Outside the door of the art gallery stand viewers wearing modern edgy attire, holding wine glasses while snacking on cheese and crackers ready to enjoy the exquisite art displayed by 25 of Mark Perlman’s most talented students.
Twenty-five years later, Perlman debuts 25 of the most impressive paintings displayed at Sonoma State’s Art Gallery.
The exhibition was a great tribute to Perlman as he is a long dedicated art instructor here at Sonoma State University and will now be retiring.
The gallery reigns with diversity as abstract paintings like Annie Watson’s “Helio –Glider, 2003” burst with beautiful colors that tell a different story interpreted to each unique individual that stands upon the painting with thoughtful thinking.
Others, like those shared by Halle Siepman, “Emerging 2012, mixed media on panel,” bring a modern feel to the scene as clean lines and symmetrical shapes meet the eye.
The colorful oil continues to impress and amaze as pieces show true messages all are able to in some way relate to.
For example, provocative paintings such as Mike Koftinow’s “Benedict, 2010, mixed media on paper” is challenging as the painting brutally displays Pope Benedict as evil with red shoes, conniving eyes and hands that are not blessing the public, but more like deviously going after the people.
Others convey issues such as women and gender clashes. James Phegan’s “Family Dinner, 2003,” piece displays a clear message as the “man of the house” sits at the dinner table eating a bowl of Apple Jacks cereal while two other women behind the man hold plates of food, serving him a beautiful fest, which he obviously is quick to reject as he eats his cereal.
Of course, this “machismo” type of character is all too familiar to everyone, but displayed in a ray of color brings real insight to these types of issues.
Viewers show satisfactions towards their experience at the show, with such appealing images exhibited.
Impressed observers appreciate the quality of work and quantity of people in attendance. The administrative coordinator of the art office, Cindy Menghini, loved the outcome of the show.
“[It was] fantastic, just seeing Mark’s work. It’s fun watching students grow,” said Menghini.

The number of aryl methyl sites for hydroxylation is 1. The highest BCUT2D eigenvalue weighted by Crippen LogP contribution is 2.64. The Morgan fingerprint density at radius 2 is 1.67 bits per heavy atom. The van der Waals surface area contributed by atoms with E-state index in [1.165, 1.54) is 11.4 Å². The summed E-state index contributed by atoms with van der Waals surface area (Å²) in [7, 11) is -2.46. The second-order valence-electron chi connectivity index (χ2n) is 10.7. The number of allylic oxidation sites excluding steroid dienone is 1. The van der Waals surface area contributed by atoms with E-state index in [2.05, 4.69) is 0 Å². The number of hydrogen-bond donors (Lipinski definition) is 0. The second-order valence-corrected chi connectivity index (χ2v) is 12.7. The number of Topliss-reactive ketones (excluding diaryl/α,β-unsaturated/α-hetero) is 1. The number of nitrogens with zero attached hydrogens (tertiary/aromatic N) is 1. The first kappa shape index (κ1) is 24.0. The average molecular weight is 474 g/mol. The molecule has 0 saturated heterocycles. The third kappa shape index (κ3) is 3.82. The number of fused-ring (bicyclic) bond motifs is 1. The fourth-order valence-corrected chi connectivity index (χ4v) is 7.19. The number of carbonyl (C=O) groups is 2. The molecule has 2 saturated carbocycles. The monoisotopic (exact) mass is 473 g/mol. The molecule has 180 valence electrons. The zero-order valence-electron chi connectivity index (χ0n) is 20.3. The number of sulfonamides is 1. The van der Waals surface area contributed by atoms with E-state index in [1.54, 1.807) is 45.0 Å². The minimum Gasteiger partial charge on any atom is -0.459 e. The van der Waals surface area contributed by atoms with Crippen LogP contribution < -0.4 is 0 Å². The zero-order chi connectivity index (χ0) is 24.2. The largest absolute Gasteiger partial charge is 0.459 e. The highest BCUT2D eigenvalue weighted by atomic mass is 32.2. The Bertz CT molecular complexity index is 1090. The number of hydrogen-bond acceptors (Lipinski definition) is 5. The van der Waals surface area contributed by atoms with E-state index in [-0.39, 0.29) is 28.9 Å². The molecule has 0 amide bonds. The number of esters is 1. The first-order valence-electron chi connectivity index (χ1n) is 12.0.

The pieces are developed in such a way that the growth in the students is obvious.
Each and every piece of art took one to a different trail landing viewers to distinct destinations.
The splash of divergent dyes and shades provoked different moods.
Viewers were able to bring about different emotions to the art coinciding to their own personal experiences.
Presented artist Anne Watson shared abstract images that invoked thought in order to try to understand the meaning of the painting.
“I start the painting in an abstract way, it’s more about color, texture, and brushstrokes, I’m connected to nature and the outdoors…I like to create objects that are obscured like you don’t know what they are,” said Watson.
She compared art and foreign languages, explaining that a foreign language, just like art may be something one is not able to understand, but one can still make their own interpretations.
Watson’s abstract piece, “Helio-Glider, 2003,” is a beautiful, falling apart mess of colors put together in a masterpiece.
Many lingered, staring, squinting, walking closer and further from the painting in hopes to walk away with an idea of what the artist was thinking while creating such a piece.
Farmer Lou Preston, who married to an artist, says that he is not an expert on this material but still enjoys the art.
“First thing that strikes me is the temperature of it; it feels so cool, but now that I look more closely, it looks inviting, I want to jump into it,” said Preston.
The show will run until Oct. 13 at the Art Building.
Perlman’s show was a success. Lisa Aurora, the owner of Naming Gallery in Oakland, was so impressed by the quality of the pieces that she encouraged other SSU students to reach out to her, as she would be glad to support them in their works.
She can be reached at firstname.lastname@example.org.